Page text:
It all started with human interactions, which eventually transitioned into computerized interactions starting in the early 70s. Now, in the 2010s, computers have become so adept at personal communications that we sometimes forget we’re even speaking to machines!
Lisa Lacy of The Drum cleverly states, “Soon it will seem almost quaint there was a time we looked at voice assistants as virtual friends who lived in our pockets and answered our questions.” Up until now, we’ve only begun to scratch the surface of voice technology, not knowing its true influence in our everyday lives and how it can benefit us in the future. The incorporation of voice recognition in our common devices is currently fulfilling its job in shaping our dependence on these convenient machines.
Alexa and Siri are slowly becoming household names, as though they are lived-in nannies. Many AI skeptics have voiced their disapproval of such a technologically-dependent future, but is it really a bad thing? Truthfully, the future of artificial intelligence (AI) rests firmly upon the voice technology that we are currently developing. There is a need for the human voice everywhere. It is the pinnacle of human interactions. Sign language and other alternative forms of communications are just as important, but the human voice connects individuals together in deeper ways than meets the eye. Even our subtle fluctuations, non-words and stammers play an instrumental role in communicating how we feel and what we need.
With this in mind, is it possible for machines to mimic the same kinds of emotions while interacting with customers on the phone? The answer is, surprisingly, yes. Very closely, in fact. It’s almost standard for IVRs to speak in a natural, anthropomorphized way. If we take a look at Phonexa’s advanced voice recognition, it’s pretty clear that voice technology has become even more accurate than human agents, with its natural human speech and state-of-the-art learning capabilities. Phonexa’s VoicePLUS is even equipped with an Automatic Call Distributor and a robust call tracking software, enabling it to deliver demographic-based routing and multi-language options. These key features differentiate it from other voice recognition software in the past, making it a key player in the Cloud SaaS industry today.
If our voice technology is already making a dent in the industry, how would advanced voice recognition in general affect the future of AI – and most importantly, how will it affect the way we receive the idea of a society dependent upon AI?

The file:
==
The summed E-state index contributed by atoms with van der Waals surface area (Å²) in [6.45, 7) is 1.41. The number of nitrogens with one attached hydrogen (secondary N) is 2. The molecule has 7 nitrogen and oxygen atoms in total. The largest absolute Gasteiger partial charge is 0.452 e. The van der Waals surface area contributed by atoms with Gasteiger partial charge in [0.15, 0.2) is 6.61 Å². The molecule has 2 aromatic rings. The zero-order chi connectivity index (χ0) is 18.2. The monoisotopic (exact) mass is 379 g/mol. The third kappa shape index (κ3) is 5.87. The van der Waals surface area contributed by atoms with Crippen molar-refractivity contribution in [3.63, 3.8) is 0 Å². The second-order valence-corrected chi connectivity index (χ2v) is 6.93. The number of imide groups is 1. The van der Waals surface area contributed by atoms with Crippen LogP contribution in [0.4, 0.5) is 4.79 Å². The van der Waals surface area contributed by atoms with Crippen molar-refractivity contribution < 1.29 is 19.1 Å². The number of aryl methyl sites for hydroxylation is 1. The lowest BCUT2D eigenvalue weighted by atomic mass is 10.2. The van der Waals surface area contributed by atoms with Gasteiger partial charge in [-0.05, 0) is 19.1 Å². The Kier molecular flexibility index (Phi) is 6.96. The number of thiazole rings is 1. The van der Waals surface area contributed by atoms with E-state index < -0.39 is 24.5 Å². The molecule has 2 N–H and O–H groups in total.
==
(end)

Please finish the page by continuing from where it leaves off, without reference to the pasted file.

New Standards, Higher Limits
At the rate in which voice recognition is evolving, the average workers will most likely have to adopt new skillsets that cannot be automated by machines in order to keep thriving in their careers. Consumers, on the other hand, will get to experience a more fluid customer experience wherever they go. The future of voice technology will take away the need for clunky wallets, screens, keyboards, and manual searches.
This isn’t too far away from our current reality, as the Google Hands Free app has already allowed San Francisco locals to make purchases in certain stores using only their voice. Wallets will soon be a thing of the past as new speech technology become readily available for smartphone users worldwide. Similarly, Siri’s Hey, Siri feature is already taking away the need for drivers to look at their phone screens in order to set a new command. Looking at screens while driving can be potentially fatal, so this voice recognition feature helps drivers stay safe while adding just that much more convenience to our everyday lives.
Voice recognition can also replace keyboards and manual searches completely, as many of you already know. Bloggers with disabling diseases, such as Jon Morrow, depend on his voice recognition software to produce content day in and day out. Everything that we can do with our fingers on the keyboard, he can do with his spoken words. The need for manual searches continue to diminish by the year as Siri and other voice response systems become more personalized and accurate.
As far as we can see, this is only the beginning for voice recognition and artificial intelligence. The beauty of voice technology is in its seamless effort to blend with our natural human interactions. There is a time and place for real agents to resolve our issues, such as when we have a problem too complex for a computer to solve, but consumers are generally optimistic about IVR interactions when the tasks are simple enough. Once AI becomes more sophisticated, however, there’s no telling how integrated our lives will be with voice technology.
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